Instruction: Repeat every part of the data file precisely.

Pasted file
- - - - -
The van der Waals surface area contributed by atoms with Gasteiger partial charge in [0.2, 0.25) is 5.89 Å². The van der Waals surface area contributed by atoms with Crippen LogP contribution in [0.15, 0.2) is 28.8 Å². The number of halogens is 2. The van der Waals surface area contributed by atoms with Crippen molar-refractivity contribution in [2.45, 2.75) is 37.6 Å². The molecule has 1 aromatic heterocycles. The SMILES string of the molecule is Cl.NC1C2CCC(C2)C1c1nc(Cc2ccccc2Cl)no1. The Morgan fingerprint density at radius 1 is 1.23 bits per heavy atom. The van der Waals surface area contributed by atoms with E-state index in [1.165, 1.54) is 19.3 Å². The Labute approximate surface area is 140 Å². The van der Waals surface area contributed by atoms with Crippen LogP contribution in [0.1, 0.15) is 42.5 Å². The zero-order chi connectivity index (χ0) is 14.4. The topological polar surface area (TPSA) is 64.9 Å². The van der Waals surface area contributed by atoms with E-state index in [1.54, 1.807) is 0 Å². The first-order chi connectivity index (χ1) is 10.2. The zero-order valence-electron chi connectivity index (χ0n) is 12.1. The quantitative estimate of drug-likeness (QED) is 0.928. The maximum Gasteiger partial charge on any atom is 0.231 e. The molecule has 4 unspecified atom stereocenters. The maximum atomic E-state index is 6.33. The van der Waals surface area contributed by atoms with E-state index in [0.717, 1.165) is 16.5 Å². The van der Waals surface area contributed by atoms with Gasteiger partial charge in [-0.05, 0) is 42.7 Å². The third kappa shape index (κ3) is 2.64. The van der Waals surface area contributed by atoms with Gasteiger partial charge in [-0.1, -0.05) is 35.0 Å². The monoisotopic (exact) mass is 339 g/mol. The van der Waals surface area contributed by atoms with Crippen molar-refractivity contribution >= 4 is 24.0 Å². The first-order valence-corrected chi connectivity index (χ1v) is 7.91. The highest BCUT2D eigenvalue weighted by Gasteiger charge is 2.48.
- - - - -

The van der Waals surface area contributed by atoms with Gasteiger partial charge in [0.2, 0.25) is 5.89 Å². The van der Waals surface area contributed by atoms with Crippen LogP contribution in [0.15, 0.2) is 28.8 Å². The number of halogens is 2. The van der Waals surface area contributed by atoms with Crippen molar-refractivity contribution in [2.45, 2.75) is 37.6 Å². The molecule has 1 aromatic heterocycles. The SMILES string of the molecule is Cl.NC1C2CCC(C2)C1c1nc(Cc2ccccc2Cl)no1. The Morgan fingerprint density at radius 1 is 1.23 bits per heavy atom. The van der Waals surface area contributed by atoms with E-state index in [1.165, 1.54) is 19.3 Å². The Labute approximate surface area is 140 Å². The van der Waals surface area contributed by atoms with Crippen LogP contribution in [0.1, 0.15) is 42.5 Å². The zero-order chi connectivity index (χ0) is 14.4. The topological polar surface area (TPSA) is 64.9 Å². The van der Waals surface area contributed by atoms with E-state index in [1.54, 1.807) is 0 Å². The first-order chi connectivity index (χ1) is 10.2. The zero-order valence-electron chi connectivity index (χ0n) is 12.1. The quantitative estimate of drug-likeness (QED) is 0.928. The maximum Gasteiger partial charge on any atom is 0.231 e. The molecule has 4 unspecified atom stereocenters. The maximum atomic E-state index is 6.33. The van der Waals surface area contributed by atoms with E-state index in [0.717, 1.165) is 16.5 Å². The van der Waals surface area contributed by atoms with Gasteiger partial charge in [-0.05, 0) is 42.7 Å². The third kappa shape index (κ3) is 2.64. The van der Waals surface area contributed by atoms with Gasteiger partial charge in [-0.1, -0.05) is 35.0 Å². The monoisotopic (exact) mass is 339 g/mol. The van der Waals surface area contributed by atoms with Crippen molar-refractivity contribution >= 4 is 24.0 Å². The first-order valence-corrected chi connectivity index (χ1v) is 7.91. The highest BCUT2D eigenvalue weighted by Gasteiger charge is 2.48.